Sunday, May 28, 2006
According to three business/finance scholars, Michigan's E. Han Kim and Adair Morse and Chicago/Harvard's Luigi Zingales (left), in Are Elite Universities Losing Their Competitive Edge?, the answer is "no." There was a strong positive effect, they find, back in the 1970s, but that edge vanished during the 1990s. Today, they find, there's no particular benefit to being at an elite institution. They do find that some attributes that some (but not all) elite institutions enjoy, like high salaries, pleasant working conditions, supportive colleagues, do positively affect research -- but note that many up-and-coming institutions can replicate those advantages, even if they can't replicate the reputation (yet). One odd finding is that being closely surrounded by extremely productive colleagues tends to make one less productive than if one is working at a distance.
This news is (if true) good for scholars and bad news for universities, which will find it harder to lure faculty based on reputation alone. Here's the abstract:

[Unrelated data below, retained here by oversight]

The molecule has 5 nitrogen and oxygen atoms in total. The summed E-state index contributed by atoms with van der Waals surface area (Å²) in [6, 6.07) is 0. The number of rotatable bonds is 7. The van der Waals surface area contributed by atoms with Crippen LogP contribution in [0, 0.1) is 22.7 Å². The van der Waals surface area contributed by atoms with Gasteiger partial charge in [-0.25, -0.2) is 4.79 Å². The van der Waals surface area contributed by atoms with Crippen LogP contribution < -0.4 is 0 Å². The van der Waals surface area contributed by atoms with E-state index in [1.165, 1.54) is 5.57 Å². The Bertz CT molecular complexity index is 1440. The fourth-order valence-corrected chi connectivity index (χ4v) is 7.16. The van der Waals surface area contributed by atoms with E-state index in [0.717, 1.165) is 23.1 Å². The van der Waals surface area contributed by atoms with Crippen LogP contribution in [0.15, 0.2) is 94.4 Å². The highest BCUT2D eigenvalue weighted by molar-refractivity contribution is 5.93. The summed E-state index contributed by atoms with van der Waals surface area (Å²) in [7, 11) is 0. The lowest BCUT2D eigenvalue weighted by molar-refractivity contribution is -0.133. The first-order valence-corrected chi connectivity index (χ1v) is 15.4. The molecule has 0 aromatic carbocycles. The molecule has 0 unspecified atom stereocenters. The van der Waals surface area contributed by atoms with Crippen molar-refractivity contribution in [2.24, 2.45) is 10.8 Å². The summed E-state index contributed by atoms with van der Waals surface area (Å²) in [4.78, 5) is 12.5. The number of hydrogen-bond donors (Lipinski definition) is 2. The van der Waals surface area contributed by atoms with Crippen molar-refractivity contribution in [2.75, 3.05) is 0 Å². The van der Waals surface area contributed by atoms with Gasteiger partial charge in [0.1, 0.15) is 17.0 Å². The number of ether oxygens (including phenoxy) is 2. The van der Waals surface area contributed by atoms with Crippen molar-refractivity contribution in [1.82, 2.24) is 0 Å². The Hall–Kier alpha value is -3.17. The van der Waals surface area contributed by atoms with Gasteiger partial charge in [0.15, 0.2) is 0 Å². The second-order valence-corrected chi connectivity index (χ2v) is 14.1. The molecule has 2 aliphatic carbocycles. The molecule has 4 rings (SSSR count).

We study the location-specific component in research productivity of economics and finance faculty who have ever been affiliated with the top 25 universities in the last three decades. We find that there was a positive effect of being affiliated with an elite university in the 1970s; this effect weakened in the 1980s and disappeared in the 1990s. We decompose this university fixed effect and find that its decline is due to the reduced importance of physical access to productive research colleagues. We also find that salaries increased the most where the estimated externality dropped the most, consistent with the hypothesis that the de-localization of this externality makes it more difficult for universities to appropriate any rent. Our results shed some light on the potential effects of the Internet revolution on knowledge-based industries.